25 March 2012

An satong mga Tadâ

A Pastoral Letter on TADÂ, a program for the benefit of the poor in the Diocese of Legazpi

 "Let us be concerned for each other, to stir a response in love and good works." Heb 10,24

Pope Benedict XVI reflected on this passage when he wrote his message for Lent this year. He spoke about our common and constant duty to be responsible toward our brothers and sisters, especially those suffering from various forms of poverty – spiritual, moral and economic.

The Pope’s message brings to mind the call of the Second Plenary Council of the Philippines to become a “Church of the Poor”, which means embracing the evangelical spirit of poverty and practicing a preferential option for the poor.

In response to this call, the Church in the Philippines has instituted the traditional Lenten practice of the ALAY KAPWA Program to raise awareness on the plight of the poor, and help them in their needs through different forms of support and assistance, mainly through almsgiving and donations.

This year 2012, following the directions set by our recently concluded First Diocesan Pastoral Assembly, I am inviting every member of the Diocese of Legazpi to join a modified form of ALAY KAPWA, which we shall henceforth call TADÂ, and which will continue as a diocesan project beyond the season of Lent. In other words, TADÂ will be a year-round program for the poor of the Diocese of Legazpi.

Tadâ – a Bikol word that means crumbs or leftovers – is based on a very simple rationale. In everyone’s life there are things that may be considered leftovers, things no longer needed. These things are oftentimes taken for granted, even discarded, because they no longer have that much value to us. But they can still be of some value, they can still be of use, to others – especially those who have very little in life. These are the tadâ in our lives. Let us gather and bring them together. For sure, if we do, they can help the poor in some form or other.

Immediately, we discover, for example, that there are many monetary “change” that we do not mind anymore: P0.05, P0.10, P0.25, even P1.00. Let us collect these in plastic bottles (which you can get from your respective parish rectories, or you may very well come up with your own!) and bring them to church, preferably on Sundays, and offer these at the offertory procession during the Mass. We will collect them and whatever amount gathered will be set aside to assist the poorest among us in their various needs – medical, nutritional, educational, and others. I am certain that the little tadâ that will come from each of us, like the five loaves and two fish that Jesus used to feed five thousand, will become plentiful enough in order to feed those who are hungry and help those in need.

Pope Benedict XVI reminds us in his Lenten message: “Each part should be equally concerned for all the others" (1 Cor 12:25), for we all form one body. Acts of charity towards our brothers and sisters – as expressed by almsgiving, a practice which, together with prayer and fasting, is typical of Lent – is rooted in this common belonging. Christians can express their membership in the one body which is the Church through concrete concern for the poorest of the poor.”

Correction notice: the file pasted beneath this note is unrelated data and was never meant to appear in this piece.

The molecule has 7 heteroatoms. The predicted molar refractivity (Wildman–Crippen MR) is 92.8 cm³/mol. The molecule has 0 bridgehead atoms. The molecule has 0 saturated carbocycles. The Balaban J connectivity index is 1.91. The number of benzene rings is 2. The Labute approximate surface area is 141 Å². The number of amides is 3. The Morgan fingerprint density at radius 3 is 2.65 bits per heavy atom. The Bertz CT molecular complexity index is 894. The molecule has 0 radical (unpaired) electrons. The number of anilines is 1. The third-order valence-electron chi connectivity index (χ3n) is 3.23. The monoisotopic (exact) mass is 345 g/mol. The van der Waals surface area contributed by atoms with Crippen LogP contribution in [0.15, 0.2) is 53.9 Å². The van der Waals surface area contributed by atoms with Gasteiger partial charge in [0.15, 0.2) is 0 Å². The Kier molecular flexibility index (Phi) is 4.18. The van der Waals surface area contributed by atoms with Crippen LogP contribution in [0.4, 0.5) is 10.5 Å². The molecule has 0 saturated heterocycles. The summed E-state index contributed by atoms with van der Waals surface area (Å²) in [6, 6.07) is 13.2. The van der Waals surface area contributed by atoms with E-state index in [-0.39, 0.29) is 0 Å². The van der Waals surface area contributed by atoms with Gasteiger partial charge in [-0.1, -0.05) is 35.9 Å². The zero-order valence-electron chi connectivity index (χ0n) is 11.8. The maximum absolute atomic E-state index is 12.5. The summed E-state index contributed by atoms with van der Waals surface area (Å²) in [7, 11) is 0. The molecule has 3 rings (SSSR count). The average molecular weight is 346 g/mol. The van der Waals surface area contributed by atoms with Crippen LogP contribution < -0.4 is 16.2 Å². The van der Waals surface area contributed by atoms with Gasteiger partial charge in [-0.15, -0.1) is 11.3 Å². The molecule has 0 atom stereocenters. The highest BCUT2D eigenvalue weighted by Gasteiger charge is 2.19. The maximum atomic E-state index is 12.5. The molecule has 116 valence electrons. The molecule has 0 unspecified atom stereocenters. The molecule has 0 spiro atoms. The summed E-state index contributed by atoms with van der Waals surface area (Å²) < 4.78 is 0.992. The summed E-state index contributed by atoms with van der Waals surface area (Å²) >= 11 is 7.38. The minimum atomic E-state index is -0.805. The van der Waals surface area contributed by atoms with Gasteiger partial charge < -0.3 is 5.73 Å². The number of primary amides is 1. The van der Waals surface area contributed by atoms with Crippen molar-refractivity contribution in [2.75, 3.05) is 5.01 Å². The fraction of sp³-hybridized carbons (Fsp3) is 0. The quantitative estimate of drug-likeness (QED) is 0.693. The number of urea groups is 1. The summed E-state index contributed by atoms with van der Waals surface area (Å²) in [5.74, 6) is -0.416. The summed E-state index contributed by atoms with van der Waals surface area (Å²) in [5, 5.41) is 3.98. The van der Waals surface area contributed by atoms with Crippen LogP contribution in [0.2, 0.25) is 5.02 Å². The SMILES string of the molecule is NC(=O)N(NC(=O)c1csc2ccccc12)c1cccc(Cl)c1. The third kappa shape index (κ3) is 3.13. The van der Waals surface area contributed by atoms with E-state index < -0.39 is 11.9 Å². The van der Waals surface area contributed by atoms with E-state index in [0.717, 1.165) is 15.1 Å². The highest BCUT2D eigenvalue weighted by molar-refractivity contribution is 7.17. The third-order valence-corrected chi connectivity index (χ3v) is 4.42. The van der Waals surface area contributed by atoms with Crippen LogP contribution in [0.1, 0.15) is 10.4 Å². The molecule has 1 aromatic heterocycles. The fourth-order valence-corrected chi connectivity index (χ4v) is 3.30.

The invitation to offer our tadâ is by no means an encouragement to be mediocre in generosity or be miserly in charity. The needs of the poor are big and many, and we cannot supply them all, at least not by our strength alone. But by God’s grace anything can be accomplished.

Starting with our tadâ means starting small, but with a view to a bigger end. We start by opening our eyes to the reality of poverty and our capacity to empower the needy. We proceed with instilling a habit of giving in everyone in order to form our hearts to become ever more generous with our gifts and ever more trusting in the Lord, the Giver of gifts.

Once again from the Pope’s Lenten message: “Responsibility towards others thus means desiring and working for the good of others, in the hope that they too will become receptive to goodness and its demands.”

In this regard, I have asked our Diocesan Social Action Center (SAC) to develop a formation module and train the Commission on Social Concerns in our parishes, so they in turn may be able to provide their fellow parishioners the necessary catechesis that will make this program properly understood, appreciated and owned by all in the local Church of Legazpi.

Thus, I would like to ask our Parish Priests to send representatives from their respective Parish Commission on Social Concerns for orientation on TADÂ, and allow them with more or less five minutes to explain to our people what TADÂ is all about during designated Sunday Masses.

Our SAC people will also be doing the rounds of schools to share this project with them, as well as to those communities of the faithful – associations and movements – that may be interested to participate in this worthy endeavor of our local Church.

May the Lord of the poor and His Blessed Mother bless this effort of ours and make them successful according to His Most Holy Will!

Given this 22nd of March 2012 at the Diocesan Chancery in Legazpi City.

Bishop of Legazpi

Rev. Fr. Rex Paul B. Arjona

Pastoral Letter No. 2, Series of 2012

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